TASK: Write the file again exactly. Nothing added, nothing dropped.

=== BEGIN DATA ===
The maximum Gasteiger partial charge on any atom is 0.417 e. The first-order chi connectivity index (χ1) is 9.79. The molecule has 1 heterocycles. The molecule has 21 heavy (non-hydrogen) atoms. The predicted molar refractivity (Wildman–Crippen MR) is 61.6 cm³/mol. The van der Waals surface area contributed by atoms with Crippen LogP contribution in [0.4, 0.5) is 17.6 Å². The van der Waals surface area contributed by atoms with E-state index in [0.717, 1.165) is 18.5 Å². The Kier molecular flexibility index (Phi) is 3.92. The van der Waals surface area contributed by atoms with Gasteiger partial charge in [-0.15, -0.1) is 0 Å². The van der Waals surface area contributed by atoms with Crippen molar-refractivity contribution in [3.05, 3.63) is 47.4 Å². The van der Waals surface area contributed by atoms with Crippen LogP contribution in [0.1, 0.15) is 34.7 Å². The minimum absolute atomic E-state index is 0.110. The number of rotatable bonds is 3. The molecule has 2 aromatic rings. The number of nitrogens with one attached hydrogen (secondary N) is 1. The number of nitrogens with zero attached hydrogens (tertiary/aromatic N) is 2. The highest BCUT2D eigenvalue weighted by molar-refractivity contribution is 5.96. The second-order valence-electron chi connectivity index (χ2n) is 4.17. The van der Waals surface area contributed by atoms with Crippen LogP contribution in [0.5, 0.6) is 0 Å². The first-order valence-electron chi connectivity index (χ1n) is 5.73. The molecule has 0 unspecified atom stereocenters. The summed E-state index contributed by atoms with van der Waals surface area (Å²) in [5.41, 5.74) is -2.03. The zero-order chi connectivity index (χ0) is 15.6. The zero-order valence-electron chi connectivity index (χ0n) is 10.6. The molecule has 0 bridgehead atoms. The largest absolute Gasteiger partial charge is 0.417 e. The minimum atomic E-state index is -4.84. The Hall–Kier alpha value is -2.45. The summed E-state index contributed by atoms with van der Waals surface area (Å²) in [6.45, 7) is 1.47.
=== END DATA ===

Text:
The maximum Gasteiger partial charge on any atom is 0.417 e. The first-order chi connectivity index (χ1) is 9.79. The molecule has 1 heterocycles. The molecule has 21 heavy (non-hydrogen) atoms. The predicted molar refractivity (Wildman–Crippen MR) is 61.6 cm³/mol. The van der Waals surface area contributed by atoms with Crippen LogP contribution in [0.4, 0.5) is 17.6 Å². The van der Waals surface area contributed by atoms with E-state index in [0.717, 1.165) is 18.5 Å². The Kier molecular flexibility index (Phi) is 3.92. The van der Waals surface area contributed by atoms with Gasteiger partial charge in [-0.15, -0.1) is 0 Å². The van der Waals surface area contributed by atoms with Crippen molar-refractivity contribution in [3.05, 3.63) is 47.4 Å². The van der Waals surface area contributed by atoms with Crippen LogP contribution in [0.1, 0.15) is 34.7 Å². The minimum absolute atomic E-state index is 0.110. The number of rotatable bonds is 3. The molecule has 2 aromatic rings. The number of nitrogens with one attached hydrogen (secondary N) is 1. The number of nitrogens with zero attached hydrogens (tertiary/aromatic N) is 2. The highest BCUT2D eigenvalue weighted by molar-refractivity contribution is 5.96. The second-order valence-electron chi connectivity index (χ2n) is 4.17. The van der Waals surface area contributed by atoms with Crippen LogP contribution in [0.5, 0.6) is 0 Å². The first-order valence-electron chi connectivity index (χ1n) is 5.73. The molecule has 0 unspecified atom stereocenters. The summed E-state index contributed by atoms with van der Waals surface area (Å²) in [5.41, 5.74) is -2.03. The zero-order chi connectivity index (χ0) is 15.6. The zero-order valence-electron chi connectivity index (χ0n) is 10.6. The molecule has 0 bridgehead atoms. The largest absolute Gasteiger partial charge is 0.417 e. The minimum atomic E-state index is -4.84. The Hall–Kier alpha value is -2.45. The summed E-state index contributed by atoms with van der Waals surface area (Å²) in [6.45, 7) is 1.47.